Bid Protest Weekly Newsletter by Bryan R. King, Attorney, General Counsel PC
Date: Wednesday, June 12, 2013, 5:25pm EST
Cantu Services, Inc., B-408012, B-408012.2
GAO addressed an interesting issue this week, in a protest of an award decision in which an incumbent offeror’s proposed price was determined to reasonable after comparison with the government estimate, which was based on the incumbent’s previous contract. To make matters more interesting, the incumbent’s previous contract was awarded on a non-competitive basis. In Cantu Services, Inc., the protester argued that the agency acted improperly in determining that the incumbent’s price was reasonable.
This procurement was conducted pursuant to the Randolph-Sheppard Act, in which blind vendors are given a priority for contract awards of food services. The RFP in this case informed offerors that if the blind vendor submitted a proposal that was included in the competitive range, the contracting officer would enter into discussions with only the blind vendor. Award would be made to the blind vendor on the basis of those discussions if the agency determined that the blind vendor offered a comparable cost for operation in comparison with the independent government estimate.
The blind vendor in this case was also the incumbent contractor, having been directly awarded the previous contract under the Randolph-Sheppard program, without competition. The independent government estimate was based upon the staffing levels and pricing of the incumbent contract. Thus in the agency’s determination of whether the blind vendor’s price was reasonable, it was effectively comparing its offered price against its own price under the incumbent contract. Cantu objected to this method of determination, arguing that the agency was unreasonable. GAO disagreed, and denied the protest.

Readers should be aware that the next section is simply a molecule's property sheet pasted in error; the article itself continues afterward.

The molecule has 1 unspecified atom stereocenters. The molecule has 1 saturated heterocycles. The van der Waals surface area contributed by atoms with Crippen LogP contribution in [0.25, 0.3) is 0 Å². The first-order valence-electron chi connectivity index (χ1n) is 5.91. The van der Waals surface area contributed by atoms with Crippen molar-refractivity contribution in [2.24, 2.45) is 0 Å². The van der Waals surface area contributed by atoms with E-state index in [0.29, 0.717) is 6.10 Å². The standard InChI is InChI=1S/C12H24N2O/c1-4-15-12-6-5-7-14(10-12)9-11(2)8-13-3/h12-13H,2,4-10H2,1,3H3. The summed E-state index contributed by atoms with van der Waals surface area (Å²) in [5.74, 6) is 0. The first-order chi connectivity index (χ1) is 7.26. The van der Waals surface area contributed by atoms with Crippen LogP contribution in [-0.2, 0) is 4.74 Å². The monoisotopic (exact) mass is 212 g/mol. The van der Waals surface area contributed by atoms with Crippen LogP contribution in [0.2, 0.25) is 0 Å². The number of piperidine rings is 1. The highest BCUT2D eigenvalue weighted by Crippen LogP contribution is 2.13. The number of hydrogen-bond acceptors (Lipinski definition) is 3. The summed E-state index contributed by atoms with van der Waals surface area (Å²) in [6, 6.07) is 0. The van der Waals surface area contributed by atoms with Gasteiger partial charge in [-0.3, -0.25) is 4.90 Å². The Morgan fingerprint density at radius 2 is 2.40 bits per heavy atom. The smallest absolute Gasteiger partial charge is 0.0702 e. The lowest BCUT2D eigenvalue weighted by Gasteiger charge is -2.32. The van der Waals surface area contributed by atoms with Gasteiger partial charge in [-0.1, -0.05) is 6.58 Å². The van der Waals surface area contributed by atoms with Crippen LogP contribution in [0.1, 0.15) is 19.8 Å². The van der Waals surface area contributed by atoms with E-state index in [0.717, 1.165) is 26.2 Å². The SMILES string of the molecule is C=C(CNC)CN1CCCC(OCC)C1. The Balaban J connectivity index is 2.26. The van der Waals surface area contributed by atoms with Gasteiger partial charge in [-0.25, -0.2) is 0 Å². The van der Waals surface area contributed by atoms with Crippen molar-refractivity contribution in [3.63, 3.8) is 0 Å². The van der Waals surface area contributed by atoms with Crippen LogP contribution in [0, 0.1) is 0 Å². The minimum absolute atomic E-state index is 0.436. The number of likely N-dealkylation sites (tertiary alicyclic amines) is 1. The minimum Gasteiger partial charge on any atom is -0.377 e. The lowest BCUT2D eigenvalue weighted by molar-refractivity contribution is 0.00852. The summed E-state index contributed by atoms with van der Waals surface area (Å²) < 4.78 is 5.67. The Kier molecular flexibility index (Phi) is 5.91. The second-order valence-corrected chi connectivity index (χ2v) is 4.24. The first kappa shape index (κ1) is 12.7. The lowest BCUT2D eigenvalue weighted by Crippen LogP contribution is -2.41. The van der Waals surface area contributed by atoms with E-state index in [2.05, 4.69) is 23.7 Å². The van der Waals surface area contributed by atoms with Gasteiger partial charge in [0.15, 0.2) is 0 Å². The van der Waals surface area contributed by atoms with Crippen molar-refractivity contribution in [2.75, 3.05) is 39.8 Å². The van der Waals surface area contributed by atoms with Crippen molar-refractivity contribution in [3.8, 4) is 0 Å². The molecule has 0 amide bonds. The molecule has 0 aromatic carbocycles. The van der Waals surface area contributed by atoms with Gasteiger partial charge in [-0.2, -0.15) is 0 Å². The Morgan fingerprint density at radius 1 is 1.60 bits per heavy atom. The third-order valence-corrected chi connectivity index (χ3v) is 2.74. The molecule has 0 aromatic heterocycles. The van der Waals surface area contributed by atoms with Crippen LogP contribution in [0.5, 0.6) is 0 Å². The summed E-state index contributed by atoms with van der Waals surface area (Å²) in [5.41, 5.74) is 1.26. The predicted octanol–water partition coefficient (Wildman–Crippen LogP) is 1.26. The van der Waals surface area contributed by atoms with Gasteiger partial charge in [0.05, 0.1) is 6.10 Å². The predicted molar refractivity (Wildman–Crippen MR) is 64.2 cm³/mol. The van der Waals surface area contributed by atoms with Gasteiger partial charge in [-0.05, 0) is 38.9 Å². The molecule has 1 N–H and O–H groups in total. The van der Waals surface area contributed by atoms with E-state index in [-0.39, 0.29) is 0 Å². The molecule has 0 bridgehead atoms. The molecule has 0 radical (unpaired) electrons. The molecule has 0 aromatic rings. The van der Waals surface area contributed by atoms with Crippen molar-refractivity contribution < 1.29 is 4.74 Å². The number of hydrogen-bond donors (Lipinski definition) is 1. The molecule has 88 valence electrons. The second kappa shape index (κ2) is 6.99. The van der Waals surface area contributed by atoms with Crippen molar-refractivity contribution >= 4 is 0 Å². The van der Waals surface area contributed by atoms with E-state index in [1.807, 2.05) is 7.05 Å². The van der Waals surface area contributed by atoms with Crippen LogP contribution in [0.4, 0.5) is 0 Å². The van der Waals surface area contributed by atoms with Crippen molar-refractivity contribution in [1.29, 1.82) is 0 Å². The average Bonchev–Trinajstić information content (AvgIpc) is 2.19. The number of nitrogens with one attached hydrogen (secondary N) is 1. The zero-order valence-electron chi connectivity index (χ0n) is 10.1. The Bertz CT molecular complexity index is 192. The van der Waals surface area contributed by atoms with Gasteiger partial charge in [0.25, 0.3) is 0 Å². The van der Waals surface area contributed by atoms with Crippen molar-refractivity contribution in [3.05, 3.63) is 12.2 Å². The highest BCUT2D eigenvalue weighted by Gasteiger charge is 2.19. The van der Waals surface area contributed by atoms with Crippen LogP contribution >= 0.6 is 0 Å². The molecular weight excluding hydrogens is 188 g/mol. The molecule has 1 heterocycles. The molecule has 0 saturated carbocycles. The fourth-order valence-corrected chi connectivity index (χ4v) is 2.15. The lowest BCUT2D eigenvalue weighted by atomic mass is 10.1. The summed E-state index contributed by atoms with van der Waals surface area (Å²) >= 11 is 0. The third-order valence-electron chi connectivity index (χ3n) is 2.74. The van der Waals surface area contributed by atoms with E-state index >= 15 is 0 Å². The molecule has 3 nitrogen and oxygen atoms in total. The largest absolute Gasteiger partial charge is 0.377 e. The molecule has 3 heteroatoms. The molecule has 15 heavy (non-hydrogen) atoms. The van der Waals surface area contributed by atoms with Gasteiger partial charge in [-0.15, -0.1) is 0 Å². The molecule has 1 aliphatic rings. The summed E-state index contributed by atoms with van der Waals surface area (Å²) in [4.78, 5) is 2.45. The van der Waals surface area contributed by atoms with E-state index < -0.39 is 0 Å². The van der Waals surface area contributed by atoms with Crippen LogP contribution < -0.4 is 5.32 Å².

Past GAO decisions have established that it is legitimate for an agency to compare offered prices to a government estimate to determine if a price is reasonable. It is also generally reasonable for an agency in preparing a government estimate, to consider the pricing information from the predecessor contract. GAO noted that an agency might have less confidence in pricing information from a predecessor contract that was awarded on a non-competitive basis; however, there is no presumption that such pricing information is inherently unreliable.
GAO also noted that in making its price reasonableness determination, the agency analyzed the government estimate by comparing the incumbent’s contract prices upon which the estimate was based to the prices of several other contracts for food services, several of which were competitively awarded. The agency found that the incumbent’s prices on the predecessor contract were within the normal price range for food services. Thus, while the agency did essentially compare the blind vendor’s current prices against its previous prices, it at least considered whether the previous prices were reasonable.